If you replace the word “Jacob” with “God”, “Allah”, “Yawheh”, “Buddha”, etc, the phrase will still have meaning… Think about it – the beings that we consider “pure good” (i.e. the gods each of us worship) sometimes, for various reasons, act in ways which our own intrinsic moral values (built into our subconscious) would NEVER describe as “benevolent”, yet we say “they know better”.

    A child is “summoned” to this world, only to find at the age of 2 that he has leukemia, and passes away 10 months later… A newly-married couple on honey-moon in Phuket is literally swallowed by a tsunami along with tens of thousands of innocent, humble people…
    – what “goodness” or “benevolence” is there in these situations? If you think about it coldly: NONE. But we, as humans, need to find a meaning to everything (it´s in our nature), so we go to bed at ease every night thinking “there must be a reason for this”… “He knows better”…

    Well, if I must be completely honest, I prefer a “god” that allows me to make my own choices, than one who tells me that everything is written for me. At least, this gives some meaning to my BRAIN, which is ultimately what makes us human… I would definitely qualify this “god” as “good” when compared to the other one…

  8. Fresnele, Jacob may very well be just as good as God/Allah/etc. That would mean that the point of Lost is to show that God/Allah/etc is not really good at all. I wouldn’t have a problem with that, but many other viewers probably would.

  9. ilie, I get what you say, but we need to be really careful with our definition of “good”:

    (a) A “god” that fosters free will and allows humans to make their own choices, with their respective consequences. The “intention” of these choices is what is “judged” after death.

    (b) A “god” that has everything written down for each and every human and simply enjoys watching us play the game out with a false impression of “free will” – because the outcome will always be the same, no matter what we do.

    Faced with this choice, I would be confortable calling option (a) a “good” god. At least I am allowed to live freely the life I was given and never asked for… (or at least I’m not aware I asked for it! LOL)

    Wow, this is getting really metaphysical and philosophical…. I like it!

  10. This idea that Jacob cant be all good because he brings people to the island and some die or the example of all the people that died in the plane crash(wasnt even Jacobs fault, actually it was Desmond) is silly to me. Jacob literally explained it all to Ricardo, he said WHy should I force people to be good. The way I see it is like Jacob, MY God gave free will because he wants people to do and good and follow him WILLINGLY. Every person who killed another on the island had a choice.

    The people on Black Rock didnt seem completely innocent to me but thats unknown and I guess up for Debate.

    @Locked, you pointed out something that could be very relevent to this mysterious infection, instead of it being evil, or the corruption of a person, rather it could be apathy. I believe apathy can be difined as “I feel nothing.”-Sayid…Still, apathy could in my opinion be a breeding ground for evil doing. However, not creating an entirely evil person.

    Its possible that Sayid giving the box cutter to Jin, is an example of this apathy. He gave him the box cutter, rather rudely, and he didnt do what I would consider the good thing to do-cutting Jin loose himself.

  11. I agree with the sentiment about Jacob’s belief in humanity’s worth and his conviction in ‘freewill’ whereas Nemesis is taking the route of ‘manipulation / corruption’ of humanity; Jacob is seemingly trying to prove that humanity is worth saving, whereas it seems Nemesis sees humanity as a flawed tool.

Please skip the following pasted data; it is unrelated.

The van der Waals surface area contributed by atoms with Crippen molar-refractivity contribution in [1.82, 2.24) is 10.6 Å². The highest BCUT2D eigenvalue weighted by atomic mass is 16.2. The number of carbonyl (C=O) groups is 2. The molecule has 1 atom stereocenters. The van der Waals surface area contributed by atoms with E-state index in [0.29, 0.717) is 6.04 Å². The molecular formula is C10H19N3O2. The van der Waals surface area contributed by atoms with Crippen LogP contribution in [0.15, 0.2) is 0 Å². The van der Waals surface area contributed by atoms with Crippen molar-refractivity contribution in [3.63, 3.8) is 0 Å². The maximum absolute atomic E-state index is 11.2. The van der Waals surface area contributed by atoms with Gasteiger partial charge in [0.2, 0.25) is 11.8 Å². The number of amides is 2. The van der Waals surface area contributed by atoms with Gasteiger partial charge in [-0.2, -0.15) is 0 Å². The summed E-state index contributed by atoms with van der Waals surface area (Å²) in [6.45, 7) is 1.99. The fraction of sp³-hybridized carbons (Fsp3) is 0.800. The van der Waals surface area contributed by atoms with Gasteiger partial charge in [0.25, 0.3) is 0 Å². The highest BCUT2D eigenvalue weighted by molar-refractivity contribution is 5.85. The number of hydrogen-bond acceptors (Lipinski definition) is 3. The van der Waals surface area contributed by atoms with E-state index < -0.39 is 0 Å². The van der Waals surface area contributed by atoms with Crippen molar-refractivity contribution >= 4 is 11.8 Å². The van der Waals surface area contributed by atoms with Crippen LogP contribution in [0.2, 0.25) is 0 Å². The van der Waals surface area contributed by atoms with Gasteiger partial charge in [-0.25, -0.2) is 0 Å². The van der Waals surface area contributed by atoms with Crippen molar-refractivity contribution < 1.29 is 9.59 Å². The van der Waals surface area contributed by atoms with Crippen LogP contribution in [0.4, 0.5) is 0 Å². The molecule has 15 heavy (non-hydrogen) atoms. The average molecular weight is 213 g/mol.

One point of disagreement I have is comparing Jacob to God, Allah, etc., because I do not believe Jacob (or Nemesis) are at that level of existence. I see them more so as former men that were ‘elevated’ to their current status somehow (and perhaps are now fallen angels or similar). What this means to me is that they too make choices — they are not all-seeing or all-powerful or all-knowing, like one would say of God or Allah. Therefore, Jacob ‘chooses’ to prove a point that humanity is worth saving, whereas Nemesis ‘chooses’ to corrupt humanity to serve his own needs.

    In the grand scheme of things, Jacob’s choice certainly seems to be the more altruistic of the two. He is trying to prove humanity’s worth and, in a way, his approach is similar to the heisenberg uncertainty principle – he cannot participate directly, because if he does so, it will ruin the test (it would be like God whispering in Eve’s ear not to take a bite of the apple – except that I do not think Jacob is God or at that level – however, the similarity of God and Satan’s role in the Garden of Eden and that of Jacob and Nemesis on the island are worth noting).
    The fact still remains that by making his choice, Jacob has chosen to accept some necessary evils. Ok — he brings drug addicts and murderers the like to the island to show that they can be redeemed (through their own actions and those of their peers) — and through their successes, he shows that humanity itself is redeemable and worthy. But there are sacrifices Jacob is willing to make to prove this point.
    True, Desmond caused the plane crash, but wasn’t it through Jacob’s planning and manipulation?
    In a previous comment, there was a comparison of the misfortunes of those summoned to the island to a devastating Tsunami, but I do not believe that is valid. The former misfortunes (plane crash) was initiated by Jacob (who had a choice to do so), the latter (Tsunami) was not (it is an event of nature). That’s a pretty important distinction in my opinion.

    (I suppose one could argue that Jacob IS a force of nature – and perhaps not knowing what kind of entity is where some of the disagreement exists).

    So I think it is important to consider the good and evil within both Jacob and Nemesis, and what each of them represents in that regard. I do not think one is purely good and one is purely evil, but that each have both good and evil within them (and have acted upon them differently), just like people — there is a good chance that Jacob and Nemesis came from humanity, after all.